Shannyn Moore

Have you ever noticed how politicians who campaign on "government is bad" rhetoric seem to do everything they can to prove it once elected? When people ask me what the ham and cheese is going on down there, I shrug. There's no logic to the stonewalling and disregard of basic tasks at hand. A few weeks ago I listened to a Red Sox game on the radio. It went 19 innings. The back and forth was giving me whiplash and it was a glorious thing. IT WAS A GAME. State politics shouldn't be -- but the idea of all of us winning makes the Republican majority feel like they are losing. The session is now in extra innings. Imagine a school full of teachers who hated the principal. They don't teach lessons and the children are failing their classes. The teachers then say to the principal, "Hire us as...Shannyn Moore
I grabbed dinner with my folks last week. Mom and Pop are both retired educators. "What do you know about Erin's Law, Shan?" Well, it's a law that has been passed in more than 20 states. It teaches K-12 students how to recognize sexual assault and to tell someone they trust. It also teaches school employees the warning signs of sexual abuse and how to help children and their families. "Is it going to pass? I can't imagine who would be against it." The only people I could imagine opposing passage Erin's Law in Alaska -- considering our sickeningly high rates of sexual assault -- would be sexual predators. I was wrong. The answer is actually sexual predators and the Legislature’s Republican majority. On Thursday, KTOO asked House Speaker Mike Chenault about the bill's status. "I don't think...Shannyn Moore
I’ve been lucky enough to reside in several parts of Alaska. When I lived in Fairbanks, I heard constantly how Fairbanksans were "real Alaskans" and people in Anchorage couldn't handle a real winter. Anchorage, on the other hand, barely acknowledges the existence of Fairbanks -- you mean that little town with ridiculous weather and bad air? Southeast Alaska is viewed as North Seattle. And Kodiak is a rock with rockets -- more Pacific island than piece of Alaska. But the real "us and them" is between residents of the Mat-Su Borough and Anchorage. That rivalry has barbs. I’m not sure what started it, but when Valley churches started busing their congregations to Anchorage Assembly meetings to oppose anti-discrimination laws, I noticed. Now I see a Mat-Su political group, based in Palmer and...Shannyn Moore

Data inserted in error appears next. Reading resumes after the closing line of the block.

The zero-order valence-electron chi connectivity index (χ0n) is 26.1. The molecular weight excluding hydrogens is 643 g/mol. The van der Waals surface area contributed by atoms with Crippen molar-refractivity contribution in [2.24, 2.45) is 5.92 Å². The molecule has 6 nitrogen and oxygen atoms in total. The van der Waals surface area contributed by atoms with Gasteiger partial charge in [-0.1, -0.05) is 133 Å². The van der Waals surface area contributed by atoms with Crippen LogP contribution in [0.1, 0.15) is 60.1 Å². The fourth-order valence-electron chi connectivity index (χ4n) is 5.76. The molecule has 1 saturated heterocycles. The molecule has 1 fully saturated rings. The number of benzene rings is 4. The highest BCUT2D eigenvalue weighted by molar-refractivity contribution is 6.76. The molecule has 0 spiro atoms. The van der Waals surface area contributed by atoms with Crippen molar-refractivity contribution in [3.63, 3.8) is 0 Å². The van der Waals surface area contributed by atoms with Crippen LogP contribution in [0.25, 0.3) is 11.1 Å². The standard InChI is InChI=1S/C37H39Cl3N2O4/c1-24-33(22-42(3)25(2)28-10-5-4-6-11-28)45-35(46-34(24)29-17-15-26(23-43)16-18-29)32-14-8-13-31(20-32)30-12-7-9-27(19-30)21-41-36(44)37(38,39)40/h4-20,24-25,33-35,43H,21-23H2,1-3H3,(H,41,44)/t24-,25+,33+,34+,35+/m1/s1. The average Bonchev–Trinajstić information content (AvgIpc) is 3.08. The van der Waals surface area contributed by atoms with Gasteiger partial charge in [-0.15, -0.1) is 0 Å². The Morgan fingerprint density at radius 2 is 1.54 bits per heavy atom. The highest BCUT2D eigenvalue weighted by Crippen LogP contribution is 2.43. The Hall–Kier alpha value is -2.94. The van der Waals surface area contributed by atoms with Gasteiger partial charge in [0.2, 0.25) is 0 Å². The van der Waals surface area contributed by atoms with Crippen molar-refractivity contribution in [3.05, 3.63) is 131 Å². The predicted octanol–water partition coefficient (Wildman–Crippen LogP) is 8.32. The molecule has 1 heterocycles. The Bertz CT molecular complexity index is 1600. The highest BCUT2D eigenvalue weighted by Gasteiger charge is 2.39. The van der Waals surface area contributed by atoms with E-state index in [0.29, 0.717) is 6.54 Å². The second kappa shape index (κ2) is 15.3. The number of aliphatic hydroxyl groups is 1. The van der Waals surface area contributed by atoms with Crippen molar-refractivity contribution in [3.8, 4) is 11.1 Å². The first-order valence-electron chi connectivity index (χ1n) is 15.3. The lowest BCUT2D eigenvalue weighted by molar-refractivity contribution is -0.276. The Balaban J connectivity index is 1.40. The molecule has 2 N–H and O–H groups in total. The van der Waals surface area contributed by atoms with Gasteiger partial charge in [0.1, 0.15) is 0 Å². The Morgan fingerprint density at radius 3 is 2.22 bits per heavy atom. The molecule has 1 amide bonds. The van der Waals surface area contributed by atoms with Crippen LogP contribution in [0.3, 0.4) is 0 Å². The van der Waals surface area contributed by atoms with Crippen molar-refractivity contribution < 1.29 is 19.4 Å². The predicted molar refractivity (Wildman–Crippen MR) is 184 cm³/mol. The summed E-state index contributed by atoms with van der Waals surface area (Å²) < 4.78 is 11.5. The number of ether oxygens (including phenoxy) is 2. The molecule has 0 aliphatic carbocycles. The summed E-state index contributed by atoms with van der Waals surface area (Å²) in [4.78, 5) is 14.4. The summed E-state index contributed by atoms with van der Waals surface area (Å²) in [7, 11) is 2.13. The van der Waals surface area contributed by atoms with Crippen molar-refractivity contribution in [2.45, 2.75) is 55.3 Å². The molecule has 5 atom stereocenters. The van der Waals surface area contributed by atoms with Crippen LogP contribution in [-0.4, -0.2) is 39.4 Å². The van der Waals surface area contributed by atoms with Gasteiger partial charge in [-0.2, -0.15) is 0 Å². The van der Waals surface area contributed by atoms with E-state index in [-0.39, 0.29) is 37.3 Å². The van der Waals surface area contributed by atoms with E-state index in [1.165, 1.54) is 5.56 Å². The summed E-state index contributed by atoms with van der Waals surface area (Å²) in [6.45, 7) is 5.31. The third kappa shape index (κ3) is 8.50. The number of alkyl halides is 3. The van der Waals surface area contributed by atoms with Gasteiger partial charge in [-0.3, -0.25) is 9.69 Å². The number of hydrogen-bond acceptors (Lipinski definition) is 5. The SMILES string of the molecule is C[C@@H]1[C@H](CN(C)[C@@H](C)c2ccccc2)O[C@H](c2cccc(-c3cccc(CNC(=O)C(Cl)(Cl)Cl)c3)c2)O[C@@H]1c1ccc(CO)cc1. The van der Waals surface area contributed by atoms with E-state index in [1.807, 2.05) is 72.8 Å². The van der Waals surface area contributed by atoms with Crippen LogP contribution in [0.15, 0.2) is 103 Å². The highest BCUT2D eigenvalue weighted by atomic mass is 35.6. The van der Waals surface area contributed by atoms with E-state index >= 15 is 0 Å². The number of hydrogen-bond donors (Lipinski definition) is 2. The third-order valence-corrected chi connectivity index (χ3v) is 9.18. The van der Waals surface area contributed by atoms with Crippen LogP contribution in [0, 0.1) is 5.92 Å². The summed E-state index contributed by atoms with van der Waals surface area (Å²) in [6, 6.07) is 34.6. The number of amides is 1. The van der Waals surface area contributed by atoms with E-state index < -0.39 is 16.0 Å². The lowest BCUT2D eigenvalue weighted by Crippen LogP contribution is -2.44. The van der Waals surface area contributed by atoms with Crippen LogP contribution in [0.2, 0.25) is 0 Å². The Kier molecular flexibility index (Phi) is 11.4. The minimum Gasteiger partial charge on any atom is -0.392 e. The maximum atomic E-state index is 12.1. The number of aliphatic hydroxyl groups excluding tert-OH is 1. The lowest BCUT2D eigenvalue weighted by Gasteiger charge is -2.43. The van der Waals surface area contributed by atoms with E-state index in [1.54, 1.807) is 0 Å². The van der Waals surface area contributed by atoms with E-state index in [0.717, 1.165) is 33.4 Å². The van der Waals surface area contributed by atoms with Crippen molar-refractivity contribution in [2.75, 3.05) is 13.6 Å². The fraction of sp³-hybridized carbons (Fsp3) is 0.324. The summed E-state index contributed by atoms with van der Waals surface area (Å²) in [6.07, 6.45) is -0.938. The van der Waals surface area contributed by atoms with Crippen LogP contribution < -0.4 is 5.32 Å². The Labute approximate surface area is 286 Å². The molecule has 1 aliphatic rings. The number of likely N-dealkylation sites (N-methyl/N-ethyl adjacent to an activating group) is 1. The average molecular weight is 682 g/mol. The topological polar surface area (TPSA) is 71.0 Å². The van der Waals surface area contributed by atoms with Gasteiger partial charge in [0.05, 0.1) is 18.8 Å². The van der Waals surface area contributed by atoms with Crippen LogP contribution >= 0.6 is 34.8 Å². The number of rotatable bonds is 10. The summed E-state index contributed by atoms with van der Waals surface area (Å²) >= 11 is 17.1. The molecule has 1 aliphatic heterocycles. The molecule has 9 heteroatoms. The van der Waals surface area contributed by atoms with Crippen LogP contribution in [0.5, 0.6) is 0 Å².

Faith is on the minds of many in this week of Easter and Passover. There are as many flavors of belief as there are colors in a basket of jelly beans. If it’s possible for a non-Catholic to have a crush on a Pope, then I do. If that‘s a sin, forgive me. Pope Francis is unlike a number of his predecessors in that he apparently has read the owner's manual to his faith. This week he washed the feet of 12 inmates in Rome's Rebibbia prison. He broke a Vatican tradition by including six female prisoners. Historically, popes only wash the feet of men, supposedly because the apostles were all men. One of the women had her infant son with her. The pope washed and kissed his little foot too. The mother wept. This is the third Holy Thursday on which Francis has washed the feet of people, as Jesus...Shannyn Moore
The annual legislative skits were this weekend in Juneau. That’s a big social event where legislative staff get together to make fun of their bosses. The 2015 Alaska Legislature is certainly a target-rich environment for parody. For example, there was the amazing spectacle of Republican Sen. Peter Micciche grilling Attorney General Craig Richards about his “conflict of interest.” It happens that Micciche is an expert on conflict of interest. He’s the ConocoPhillips employee who helped write the oil tax bill: you know, the law expected to give ConocoPhillips tax breaks worth billions. So Micciche, that paragon of ethical rectitude, was “deeply concerned” by the “perceived conflict” of Richards having represented the city of Valdez in a dispute with the owners of the Trans-Alaska Pipeline...Shannyn Moore